For amateur athletes and weekend warriors, pushing through pain is a common refrain. But pressing too hard can lead to injury, illness and exhaustion, and worsen existing injuries. Fitness routines that make space for rest and recovery can help.

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While training for a half-marathon last fall, Janet Sherman, 57, started noticing pain in her right leg and left foot. A diagnosis of a quadriceps strain and plantar fasciitis led to shoe inserts and cross-training. Before long, the Wyoming-based teacher was “just good enough” to get back to training, and so she did, although she opted to drop down to a shorter 10K race distance.

On race day, Sherman’s foot began bothering her early, and by a water stop two-thirds of the way through the course, she knew she should drop out. “It was so painful, but I was stubborn and finished out the race,” she said. “Afterward, I could barely walk.”

Sherman recognizes that failing to quit the race probably led to a month-long layoff from the sport she loves. “If I say I’m going to complete a goal, however, I’m going to complete it,” she said. “I regret that I couldn’t pull the plug psychologically.”

To the inactive, Sherman’s attitude might be hard to understand. But for amateur athletes and weekend warriors, pushing through pain is a common refrain. “As a society, we are more active in sports than ever before,” said Adrienne Langelier, a Texas-based sports psychology consultant. “But at the same time, as a culture we have developed a ‘no days off’ mentality.”

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That needs to change, said Mark Cucuzzella, a physician and a professor at the West Virginia University School of Medicine. ” ‘No pain, no gain’ — no, thank you,” he quipped. “For too long, we have glamorized that way of thinking. It’s not sustainable.”

There are plenty of contributing factors to our society’s “push until it hurts” approach. Cucuzzella speculated that some of it began decades ago with the National Football League and associated sports-brand advertising. “We were given the message that in order to succeed, we needed punishing workouts,” he said. “In the short term, that might work, but the burden of proof now shows that it’s damaging in the long run.”

Langelier added that athletes often look to others as reference points rather than considering what’s best for themselves. “This might stem from a lack of trust in your own ability, or wanting to emulate what the pros do,” she said. “It can translate into an all-or-nothing approach.”

Some who become immersed in a sport fear a loss of hard-earned fitness if they take off even a day or two. “People worry that if they stop, they won’t start again,” Langelier said.

But pressing too hard can lead to injury, illness and exhaustion. With running, for instance, pushing through pain can lead to a secondary injury, said Adam Tenforde of the Spaulding National Running Center at Harvard Medical School. “A stress fracture, if you continue to run on it, may progress to a full fracture and require a much longer recovery period, for example,” he said. “I advocate for addressing pain early, rather than ignoring it.”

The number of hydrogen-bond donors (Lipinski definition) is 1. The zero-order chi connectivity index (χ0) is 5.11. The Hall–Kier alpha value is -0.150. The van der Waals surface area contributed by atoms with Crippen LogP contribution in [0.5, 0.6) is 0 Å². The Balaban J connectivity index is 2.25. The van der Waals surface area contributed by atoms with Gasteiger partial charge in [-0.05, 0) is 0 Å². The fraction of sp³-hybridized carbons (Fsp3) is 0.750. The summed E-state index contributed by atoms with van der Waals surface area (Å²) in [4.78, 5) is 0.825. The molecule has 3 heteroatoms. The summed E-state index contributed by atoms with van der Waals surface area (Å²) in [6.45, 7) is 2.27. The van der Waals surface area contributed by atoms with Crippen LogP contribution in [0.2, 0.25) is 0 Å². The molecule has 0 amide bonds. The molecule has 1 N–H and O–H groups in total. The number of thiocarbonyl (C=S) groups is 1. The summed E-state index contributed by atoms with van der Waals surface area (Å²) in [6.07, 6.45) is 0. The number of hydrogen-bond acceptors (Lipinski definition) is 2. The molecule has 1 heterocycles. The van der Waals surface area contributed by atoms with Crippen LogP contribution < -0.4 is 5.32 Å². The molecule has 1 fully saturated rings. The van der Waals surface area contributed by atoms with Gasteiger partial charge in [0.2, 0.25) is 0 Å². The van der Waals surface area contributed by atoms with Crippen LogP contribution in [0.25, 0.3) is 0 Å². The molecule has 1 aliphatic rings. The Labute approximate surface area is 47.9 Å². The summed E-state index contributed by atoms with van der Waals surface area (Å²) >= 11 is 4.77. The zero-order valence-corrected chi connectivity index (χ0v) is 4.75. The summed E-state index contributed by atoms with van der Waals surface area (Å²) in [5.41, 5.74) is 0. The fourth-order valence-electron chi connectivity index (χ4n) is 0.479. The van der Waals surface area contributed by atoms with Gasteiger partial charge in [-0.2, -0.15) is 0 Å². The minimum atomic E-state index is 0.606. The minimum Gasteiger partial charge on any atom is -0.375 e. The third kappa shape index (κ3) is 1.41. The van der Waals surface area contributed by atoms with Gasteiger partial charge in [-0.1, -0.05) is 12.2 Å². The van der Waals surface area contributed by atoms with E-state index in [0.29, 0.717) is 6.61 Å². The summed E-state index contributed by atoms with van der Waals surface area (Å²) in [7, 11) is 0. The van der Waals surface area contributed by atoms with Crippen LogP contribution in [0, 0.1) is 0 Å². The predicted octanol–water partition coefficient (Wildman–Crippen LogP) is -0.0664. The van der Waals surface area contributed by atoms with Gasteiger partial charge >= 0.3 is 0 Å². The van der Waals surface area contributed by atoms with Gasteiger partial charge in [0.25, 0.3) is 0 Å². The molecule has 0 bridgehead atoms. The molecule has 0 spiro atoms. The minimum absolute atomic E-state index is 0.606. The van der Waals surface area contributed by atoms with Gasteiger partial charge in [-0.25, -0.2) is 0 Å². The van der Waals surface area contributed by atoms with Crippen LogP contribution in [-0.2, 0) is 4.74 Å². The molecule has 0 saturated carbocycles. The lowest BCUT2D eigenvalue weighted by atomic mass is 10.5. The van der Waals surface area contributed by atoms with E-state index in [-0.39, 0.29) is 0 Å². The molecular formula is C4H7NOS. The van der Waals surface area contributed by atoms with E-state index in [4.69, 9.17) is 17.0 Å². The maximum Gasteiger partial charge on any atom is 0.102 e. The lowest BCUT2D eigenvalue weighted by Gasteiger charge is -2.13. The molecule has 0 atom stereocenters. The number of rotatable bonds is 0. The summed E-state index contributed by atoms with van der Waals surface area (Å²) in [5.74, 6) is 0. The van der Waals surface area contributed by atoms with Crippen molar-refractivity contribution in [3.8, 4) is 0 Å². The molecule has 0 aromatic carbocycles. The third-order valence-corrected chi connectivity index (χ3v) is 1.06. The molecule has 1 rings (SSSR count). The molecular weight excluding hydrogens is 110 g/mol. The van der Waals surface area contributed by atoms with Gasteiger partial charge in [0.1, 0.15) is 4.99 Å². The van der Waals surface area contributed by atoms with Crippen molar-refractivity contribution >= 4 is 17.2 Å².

Cucuzzella recommends learning from mistakes and determining the right amount of stress for your body. “Monitor how you are feeling: Are you tired? Getting enough sleep? Is your mood bad?” he asked. “Also, get lab work to ensure all your markers are good. All of these factors are indicators of whether or not you’re headed in the right direction.”

Langelier said that reframing rest as part of training can also be helpful. “Every day can’t be hard,” she said. “Leave some time in there for taking care of yourself, and make it an integral part of your training.”

There are signs the tides are beginning to turn. “I think the fitness industry is starting to speak out some on the value of rest and balance,” she said. “It’s just a matter of that message catching up to the ‘more is better’ message.”

Jonathan Levitt, 28, a Boston-based sales manager, has been part of a new push to make rest more alluring. An avid participant in the popular November Project fitness movement, Levitt joined with Olympic swimmer Caroline Burckle and elite Spartan course racer Amelia Boone to create the hashtag #restdaybrags on social media in January 2017. “We see the glorification of working hard everywhere,” he said. “But we never see the downtime that helps us recover.”

Admittedly, Instagram photos of hammock time aren’t as sexy as a shot from the top of a mountain, said Levitt, but they’re just as important. “It did start out as a bit of a joke,” he said, “highlighting things like ‘couch to refrigerator’ intervals. But we started getting all kinds of messages from athletes telling us they appreciated seeing this content.”

The #restdaybrags Instagram account has 4,000 followers, and the hashtag is used repeatedly on multiple platforms. “It’s been organic growth — people see it and share it,” he said.

Levitt is a big believer that athletes need to understand that stress is stress, no matter where it is coming from. “I see amateurs who want to train like pros, and they end up getting hurt,” he said. “They forget that pros have a schedule that allows for all the rest and recovery they need, without a job interfering. The rest of us need to balance our hard training with low- and no-effort training.”

Since experiencing her injury last year, Sherman has learned from her mistakes and pays attention to niggling injuries before it’s too late. “I’m an avid weightlifter, and I recently had a strain in my gluteus muscle,” she said. “I probably could have kept training like I wanted, but I realize that the price might not be worth it.”